Bridging the gap between Art Blocks and FxHash
Let's look at aggregated data behind 8 artists that have created collections on both platforms...
Today I finally took some time to bridge the gap (or at least take a step in that direction) between ArtBlocks and FxHash.
If you aren’t familiar, ArtBlocks (Ethereum) is a generative art platform that invented generative art on the blockchain. Artists are given access before publishing collections and go through a curation committee. FxHash (Tezos) is an open platform; anyone can code a collection and launch it following FxHash guidelines. Both platforms have particularities, and they are pushing the generative art movement to new levels.
So why are we trying to build a bridge? Well, as they are in different blockchains, it is tough to navigate collections and artists in the same place. Also, sometimes it feels like these communities aren’t very close and could feel like silos. There is a lot to gain from discussions involving both groups. I won’t solve that problem today, but I will take the first step by putting together a market review, including artists that have dropped in both platforms.
Before getting into it, here are a few reminders:
This isn’t financial advice. NFTs are very volatile, and you should always do your own research.
This report is purely analytical. I’m not analyzing collections from an artistic point of view. I do that in other articles.
If this is the first time seeing one of these reports, I recommend you read this first.
Kaloh’s Newsletter is a reader-supported publication. To receive new posts and support my work, consider becoming a free or paid subscriber.
There are over 20+ artists who released collections on both platforms. I needed a way to shorten the list for practical reasons, so this isn’t a comprehensive analysis. This time, my process was to include artists I haven’t mentioned (considerably) previously. I don’t want my substack to become an echo chamber (something happening in the space, most likely unintentionally).
Here are the artists I included in this analysis:
This chart could be misleading as ArtBlocks volume in 2021 was much higher than in 2022, and FxHash volume has been trending upward this year. Again, we are only considering selected artists and collections, not all qualified collections, for practical reasons.
Wash trading needs to be mentioned here as a possible reason why there is such a significant volume on ArtBlocks (compared to FxHash). There is no secret market manipulation has played a factor in Ethereum in the past, but that’s a story for another day. By no means I am pointing fingers at the platforms, artists, or collectors as this usually comes from a small group of bad actors.
This chart is probably the most shocking finding in the whole analysis. Keep in mind we are comparing collections made by the same artists but minted in different blockchains. So why is there such a big difference?
One could think that the collections on ArtBlocks have a higher quality than those on FxHash as a possible explanation. This is a subjective topic, but from my experience, this doesn’t seem to be the reason.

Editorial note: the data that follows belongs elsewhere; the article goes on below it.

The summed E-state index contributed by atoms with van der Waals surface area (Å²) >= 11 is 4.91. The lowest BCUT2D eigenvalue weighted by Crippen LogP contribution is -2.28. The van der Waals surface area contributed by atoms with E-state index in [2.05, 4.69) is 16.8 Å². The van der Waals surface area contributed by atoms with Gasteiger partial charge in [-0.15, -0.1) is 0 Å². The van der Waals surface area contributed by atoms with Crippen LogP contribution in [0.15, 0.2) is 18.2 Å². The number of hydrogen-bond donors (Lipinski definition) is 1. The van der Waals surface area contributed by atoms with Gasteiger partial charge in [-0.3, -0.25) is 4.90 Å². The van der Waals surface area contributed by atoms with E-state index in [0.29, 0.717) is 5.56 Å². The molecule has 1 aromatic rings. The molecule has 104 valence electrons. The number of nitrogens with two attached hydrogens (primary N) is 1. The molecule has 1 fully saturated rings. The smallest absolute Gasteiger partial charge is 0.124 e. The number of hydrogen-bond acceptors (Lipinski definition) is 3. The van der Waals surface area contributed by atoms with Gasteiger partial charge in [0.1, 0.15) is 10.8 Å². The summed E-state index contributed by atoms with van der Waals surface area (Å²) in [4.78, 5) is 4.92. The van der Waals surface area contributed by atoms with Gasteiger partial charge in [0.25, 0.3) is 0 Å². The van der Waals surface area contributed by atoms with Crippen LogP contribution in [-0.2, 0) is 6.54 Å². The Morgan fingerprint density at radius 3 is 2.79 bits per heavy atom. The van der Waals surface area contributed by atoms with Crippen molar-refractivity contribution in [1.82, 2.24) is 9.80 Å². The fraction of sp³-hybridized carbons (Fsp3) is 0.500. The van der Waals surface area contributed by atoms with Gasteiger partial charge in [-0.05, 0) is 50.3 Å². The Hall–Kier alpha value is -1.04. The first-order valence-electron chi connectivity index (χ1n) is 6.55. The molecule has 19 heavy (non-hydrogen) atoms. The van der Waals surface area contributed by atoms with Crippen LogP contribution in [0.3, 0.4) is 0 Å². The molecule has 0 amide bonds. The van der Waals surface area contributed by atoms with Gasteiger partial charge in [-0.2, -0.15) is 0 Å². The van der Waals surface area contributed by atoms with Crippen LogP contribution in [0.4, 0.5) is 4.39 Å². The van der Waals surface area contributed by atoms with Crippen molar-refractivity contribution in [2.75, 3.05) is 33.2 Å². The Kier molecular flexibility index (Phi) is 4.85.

Another shocking stat. Piter’s combined FxHash volume is close to ~$250k across six collections, while his only ArtBlocks collection (Skulptuuer) crossed the $10M volume mark.
Why is there such a big difference in volume, floors, and every metric? Here are some possible reasons:
These aren’t all the artists that have released collections on both platforms. Artists like Anna Lucia, William Mapan, Yazid, and Marcelo Soria-Rodriguez were excluded, but they have experienced great success on FxHash. Nevertheless, I don’t think their inclusion would have changed the overall numbers radically, as their stats on ArtBlocks are also quite impressive.
ArtBlocks launched in November 2020, while FxHash launched in November 20201. That’s a whole year of volume. Also, ArtBlocks was the first mover.
Both crypto coins have suffered significant losses over the past few months. Ethereum dropped to $1.,3k from a ~4,8k peak (73%), while Tezos dropped even more, from ~$9 to $1.3 (-84%). This is an important factor as I calculated the total volume based on the current crypto coin’s value, which looked different in past dates.
The total number of active users on Ethereum is over ~1.5M while Tezos has ~85k users.
I understand the concept of Ethereum being a premium blockchain, and collectors and investors are whiling to pay more for pieces minted in that blockchain. Despite that, I still believe such a big difference isn’t justified. Two options come to mind, either ArtBlocks is overvalued or FxHash is undervalued. My personal opinion is the second, I don’t think ArtBlocks is overvalued, while I do believe many collections on FxHash are undervalued. Only time will tell.
As always, crowd intelligence is much more powerful than one individual brain. Did you spot something exciting in the data? Do you have your own theory on why there is such a big gap between both generative platforms? I would love to hear your thoughts below.
Until next time,
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State of Tezos by Nicholas Garcia
Wonderful article, thank you for putting it together Kaloh.
Stats are interesting...
In my opinion, the art on tezos might be undervalued, however the chain itself is the biggest issue. Serious collectors I speak to would much rather pay premium for art on the Ethereum and sadly, I don't think this will change anytime soon.
On the contrary, given that Ethereum is getting greener and cheaper (given enough time), releasing art on tezos might become unattractive to well-known artists who can make 10x just by dropping the same collection on ETH.
Tezos and fxhash in particular have great large communities behind them and may continue to exist as a "launchpad" for smaller or not so well-known artists.
Personally, I enjoy collecting on both platforms and all of the above is just my opinion.